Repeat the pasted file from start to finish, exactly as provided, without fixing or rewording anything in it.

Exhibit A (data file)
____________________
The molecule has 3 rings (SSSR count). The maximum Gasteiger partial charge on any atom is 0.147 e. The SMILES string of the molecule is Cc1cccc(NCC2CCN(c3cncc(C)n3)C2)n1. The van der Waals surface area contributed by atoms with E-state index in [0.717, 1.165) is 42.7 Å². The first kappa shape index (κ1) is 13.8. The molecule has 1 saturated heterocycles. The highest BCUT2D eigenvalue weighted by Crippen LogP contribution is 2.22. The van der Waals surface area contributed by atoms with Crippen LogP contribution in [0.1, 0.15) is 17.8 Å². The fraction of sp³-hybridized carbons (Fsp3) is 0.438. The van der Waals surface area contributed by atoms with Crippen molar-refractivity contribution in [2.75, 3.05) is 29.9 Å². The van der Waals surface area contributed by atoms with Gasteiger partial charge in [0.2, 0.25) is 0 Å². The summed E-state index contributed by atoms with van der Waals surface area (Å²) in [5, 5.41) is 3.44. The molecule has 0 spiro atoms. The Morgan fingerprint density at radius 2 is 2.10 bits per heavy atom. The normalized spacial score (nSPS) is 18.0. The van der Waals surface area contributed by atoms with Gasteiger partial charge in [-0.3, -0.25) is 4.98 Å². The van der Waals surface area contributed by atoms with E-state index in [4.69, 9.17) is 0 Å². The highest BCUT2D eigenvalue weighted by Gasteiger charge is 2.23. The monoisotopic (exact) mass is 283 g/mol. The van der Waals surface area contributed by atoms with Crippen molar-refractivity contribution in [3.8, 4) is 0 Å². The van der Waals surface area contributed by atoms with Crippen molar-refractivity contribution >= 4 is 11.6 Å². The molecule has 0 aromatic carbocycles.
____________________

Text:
The molecule has 3 rings (SSSR count). The maximum Gasteiger partial charge on any atom is 0.147 e. The SMILES string of the molecule is Cc1cccc(NCC2CCN(c3cncc(C)n3)C2)n1. The van der Waals surface area contributed by atoms with E-state index in [0.717, 1.165) is 42.7 Å². The first kappa shape index (κ1) is 13.8. The molecule has 1 saturated heterocycles. The highest BCUT2D eigenvalue weighted by Crippen LogP contribution is 2.22. The van der Waals surface area contributed by atoms with Crippen LogP contribution in [0.1, 0.15) is 17.8 Å². The fraction of sp³-hybridized carbons (Fsp3) is 0.438. The van der Waals surface area contributed by atoms with Crippen molar-refractivity contribution in [2.75, 3.05) is 29.9 Å². The van der Waals surface area contributed by atoms with Gasteiger partial charge in [0.2, 0.25) is 0 Å². The summed E-state index contributed by atoms with van der Waals surface area (Å²) in [5, 5.41) is 3.44. The molecule has 0 spiro atoms. The Morgan fingerprint density at radius 2 is 2.10 bits per heavy atom. The normalized spacial score (nSPS) is 18.0. The van der Waals surface area contributed by atoms with Gasteiger partial charge in [-0.3, -0.25) is 4.98 Å². The van der Waals surface area contributed by atoms with E-state index in [4.69, 9.17) is 0 Å². The highest BCUT2D eigenvalue weighted by Gasteiger charge is 2.23. The monoisotopic (exact) mass is 283 g/mol. The van der Waals surface area contributed by atoms with Crippen molar-refractivity contribution in [3.8, 4) is 0 Å². The van der Waals surface area contributed by atoms with Crippen molar-refractivity contribution >= 4 is 11.6 Å². The molecule has 0 aromatic carbocycles.